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From "Benedict (JIRA)" <j...@apache.org>
Subject [jira] [Comment Edited] (CASSANDRA-12490) Add sequence distribution type to cassandra stress
Date Thu, 13 Oct 2016 11:10:22 GMT

    [ https://issues.apache.org/jira/browse/CASSANDRA-12490?page=com.atlassian.jira.plugin.system.issuetabpanels:comment-tabpanel&focusedCommentId=15571614#comment-15571614
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Benedict edited comment on CASSANDRA-12490 at 10/13/16 11:09 AM:
-----------------------------------------------------------------

_partition_ keys are a distinct beast, and if your population distribution for these is tiny
then yes you will get overwrites, and I'm really not sure there's anything we can _reliably_
do about that.  Mostly I've been talking about behaviour _within_ a partition (except when
pointing out some breakages).

The command line "-pop" property specifies the population of unique partition _seeds_.  These
have to be translated into the partition key population distribution(s) first, which then
between them uniquely produce the partition's contents (different seeds hitting the same PK
will produce the same entire partition).  The problem is that the size of the unique seed
set could be gigantic (we let n be billions in size, and it is often necessary to run with
datasets this large), so enumerating all of these unique seeds and determining their value
in the partition key column population distributions would be prohibitively expensive.  So
we just accept that users should sensibly ensure their partition key population distribution
is large enough to accommodate enough random samples to fulfil their seed population.

Now, for small populations we *could* mode-switch.  But I'm not sure it ever makes sense to
so materially constrain your partition key population distribution.  It might even make sense
for stress to forbid constraining this distribution too much, as it has essentially no impact
to the behaviour profile of the cluster.

If you want to visit a single partition many times, there are better ways to do that. i.e.,
specifying that the seed population as small, but that you want to run many operations.  This
will give you an identically constrained population, without any risk of weirdness, as well
as permitting the same yaml to be used for different scales of test.  ideally you want each
visit, in such a scenario, to use the more advanced features of stress anyway (such as partial
visitation of the whole generated (presumably huge) partition, or incremental visitation)


was (Author: benedict):
_partition_ keys are a distinct beast, and if your population distribution for these is tiny
then yes you will get overwrites, and I'm really not sure there's anything we can _reliably_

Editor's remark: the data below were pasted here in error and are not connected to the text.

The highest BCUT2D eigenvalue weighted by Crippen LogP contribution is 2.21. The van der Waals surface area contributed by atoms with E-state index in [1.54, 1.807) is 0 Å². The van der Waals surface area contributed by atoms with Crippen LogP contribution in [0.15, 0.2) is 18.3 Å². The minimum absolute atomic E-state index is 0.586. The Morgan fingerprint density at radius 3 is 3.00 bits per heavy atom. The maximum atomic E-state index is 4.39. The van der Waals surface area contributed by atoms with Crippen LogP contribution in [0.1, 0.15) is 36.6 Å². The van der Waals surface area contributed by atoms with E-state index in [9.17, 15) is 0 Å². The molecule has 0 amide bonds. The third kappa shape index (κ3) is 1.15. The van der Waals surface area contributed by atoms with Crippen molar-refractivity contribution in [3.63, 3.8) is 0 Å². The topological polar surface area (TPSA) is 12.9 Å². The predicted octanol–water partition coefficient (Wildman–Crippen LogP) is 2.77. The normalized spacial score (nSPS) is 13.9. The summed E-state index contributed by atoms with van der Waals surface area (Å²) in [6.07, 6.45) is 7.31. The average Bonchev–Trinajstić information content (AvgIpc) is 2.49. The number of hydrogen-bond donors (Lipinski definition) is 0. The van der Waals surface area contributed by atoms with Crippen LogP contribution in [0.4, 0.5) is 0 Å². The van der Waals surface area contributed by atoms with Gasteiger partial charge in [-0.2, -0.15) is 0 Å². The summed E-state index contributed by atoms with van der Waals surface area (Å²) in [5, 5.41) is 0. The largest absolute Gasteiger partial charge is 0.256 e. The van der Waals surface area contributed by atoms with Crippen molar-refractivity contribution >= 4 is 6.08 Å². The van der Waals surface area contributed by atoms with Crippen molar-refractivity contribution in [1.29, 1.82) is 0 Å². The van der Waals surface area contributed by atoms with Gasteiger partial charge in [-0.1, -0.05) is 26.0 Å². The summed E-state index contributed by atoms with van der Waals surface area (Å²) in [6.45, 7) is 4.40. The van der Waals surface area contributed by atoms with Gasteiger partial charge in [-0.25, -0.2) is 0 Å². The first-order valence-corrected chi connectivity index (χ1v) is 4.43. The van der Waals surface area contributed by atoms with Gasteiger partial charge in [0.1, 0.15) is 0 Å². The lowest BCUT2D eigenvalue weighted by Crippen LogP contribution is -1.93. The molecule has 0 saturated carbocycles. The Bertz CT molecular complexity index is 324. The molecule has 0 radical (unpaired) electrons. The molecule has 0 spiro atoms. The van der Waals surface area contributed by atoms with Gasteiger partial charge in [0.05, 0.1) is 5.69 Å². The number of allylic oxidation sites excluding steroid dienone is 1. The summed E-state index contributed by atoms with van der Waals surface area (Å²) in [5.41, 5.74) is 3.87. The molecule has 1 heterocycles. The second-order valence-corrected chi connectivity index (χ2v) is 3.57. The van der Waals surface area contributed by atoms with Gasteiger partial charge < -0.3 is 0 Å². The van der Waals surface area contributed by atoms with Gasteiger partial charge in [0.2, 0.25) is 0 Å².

do about that.  Mostly I've been talking about behaviour _within_ a partition (except when
pointing out some breakages).

The command line "-pop" property specifies the population of unique partition _seeds_.  These
have to be translated into the partition key population distribution(s) first, which then
between them identify the partition's contents.  The problem is that the size of the unique
seed set could be gigantic (we let n be billions in size, and it is often necessary to run
with datasets this large), so enumerating all of these unique seeds and determining their
value in the partition key column population distributions would be prohibitively expensive.
 So we just accept that users should sensibly ensure their partition key population distribution
is large enough to accommodate enough random samples to fulfil their seed population.

Now, for small populations we *could* mode-switch.  But I'm not sure it ever makes sense to
so materially constrain your partition key population distribution.  It might even make sense
for stress to forbid constraining this distribution too much, as it has essentially no impact
to the behaviour profile of the cluster.

If you want to visit a single partition many times, there are better ways to do that. i.e.,
specifying that the seed population as small, but that you want to run many operations.  This
will give you an identically constrained population, without any risk of weirdness, as well
as permitting the same yaml to be used for different scales of test.  ideally you want each
visit, in such a scenario, to use the more advanced features of stress anyway (such as partial
visitation of the whole generated (presumably huge) partition, or incremental visitation)

> Add sequence distribution type to cassandra stress
> --------------------------------------------------
>
>                 Key: CASSANDRA-12490
>                 URL: https://issues.apache.org/jira/browse/CASSANDRA-12490
>             Project: Cassandra
>          Issue Type: Improvement
>          Components: Tools
>            Reporter: Ben Slater
>            Assignee: Ben Slater
>            Priority: Minor
>             Fix For: 3.10
>
>         Attachments: 12490-trunk.patch, 12490.yaml, cqlstress-seq-example.yaml
>
>
> When using the write command, cassandra stress sequentially generates seeds. This ensures
generated values don't overlap (unless the sequence wraps) providing more predictable number
of inserted records (and generating a base set of data without wasted writes).
> When using a yaml stress spec there is no sequenced distribution available. It think
it would be useful to have this for doing initial load of data for testing 



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